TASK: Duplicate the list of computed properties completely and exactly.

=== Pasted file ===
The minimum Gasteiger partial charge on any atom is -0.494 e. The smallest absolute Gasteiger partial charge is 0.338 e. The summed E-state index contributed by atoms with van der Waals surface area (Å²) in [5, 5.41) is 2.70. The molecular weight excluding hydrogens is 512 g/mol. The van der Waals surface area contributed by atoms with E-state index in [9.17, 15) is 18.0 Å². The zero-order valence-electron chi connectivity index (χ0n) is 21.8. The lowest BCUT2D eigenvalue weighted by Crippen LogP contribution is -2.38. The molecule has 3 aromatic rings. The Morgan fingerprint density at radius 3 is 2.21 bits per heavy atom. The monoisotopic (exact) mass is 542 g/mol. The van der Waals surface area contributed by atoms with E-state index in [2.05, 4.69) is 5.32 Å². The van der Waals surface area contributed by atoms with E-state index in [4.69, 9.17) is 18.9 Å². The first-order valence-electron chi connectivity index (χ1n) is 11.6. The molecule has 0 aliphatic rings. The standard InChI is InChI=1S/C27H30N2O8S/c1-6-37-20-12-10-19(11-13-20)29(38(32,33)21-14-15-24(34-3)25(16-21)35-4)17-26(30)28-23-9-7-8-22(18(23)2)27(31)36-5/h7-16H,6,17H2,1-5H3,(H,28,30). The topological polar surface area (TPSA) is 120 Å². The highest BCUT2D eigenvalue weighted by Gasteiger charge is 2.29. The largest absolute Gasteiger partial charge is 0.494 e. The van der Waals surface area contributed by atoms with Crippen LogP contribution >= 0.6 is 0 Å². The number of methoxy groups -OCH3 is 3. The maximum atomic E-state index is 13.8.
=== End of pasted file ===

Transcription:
The minimum Gasteiger partial charge on any atom is -0.494 e. The smallest absolute Gasteiger partial charge is 0.338 e. The summed E-state index contributed by atoms with van der Waals surface area (Å²) in [5, 5.41) is 2.70. The molecular weight excluding hydrogens is 512 g/mol. The van der Waals surface area contributed by atoms with E-state index in [9.17, 15) is 18.0 Å². The zero-order valence-electron chi connectivity index (χ0n) is 21.8. The lowest BCUT2D eigenvalue weighted by Crippen LogP contribution is -2.38. The molecule has 3 aromatic rings. The Morgan fingerprint density at radius 3 is 2.21 bits per heavy atom. The monoisotopic (exact) mass is 542 g/mol. The van der Waals surface area contributed by atoms with E-state index in [2.05, 4.69) is 5.32 Å². The van der Waals surface area contributed by atoms with E-state index in [4.69, 9.17) is 18.9 Å². The first-order valence-electron chi connectivity index (χ1n) is 11.6. The molecule has 0 aliphatic rings. The standard InChI is InChI=1S/C27H30N2O8S/c1-6-37-20-12-10-19(11-13-20)29(38(32,33)21-14-15-24(34-3)25(16-21)35-4)17-26(30)28-23-9-7-8-22(18(23)2)27(31)36-5/h7-16H,6,17H2,1-5H3,(H,28,30). The topological polar surface area (TPSA) is 120 Å². The highest BCUT2D eigenvalue weighted by Gasteiger charge is 2.29. The largest absolute Gasteiger partial charge is 0.494 e. The van der Waals surface area contributed by atoms with Crippen LogP contribution >= 0.6 is 0 Å². The number of methoxy groups -OCH3 is 3. The maximum atomic E-state index is 13.8.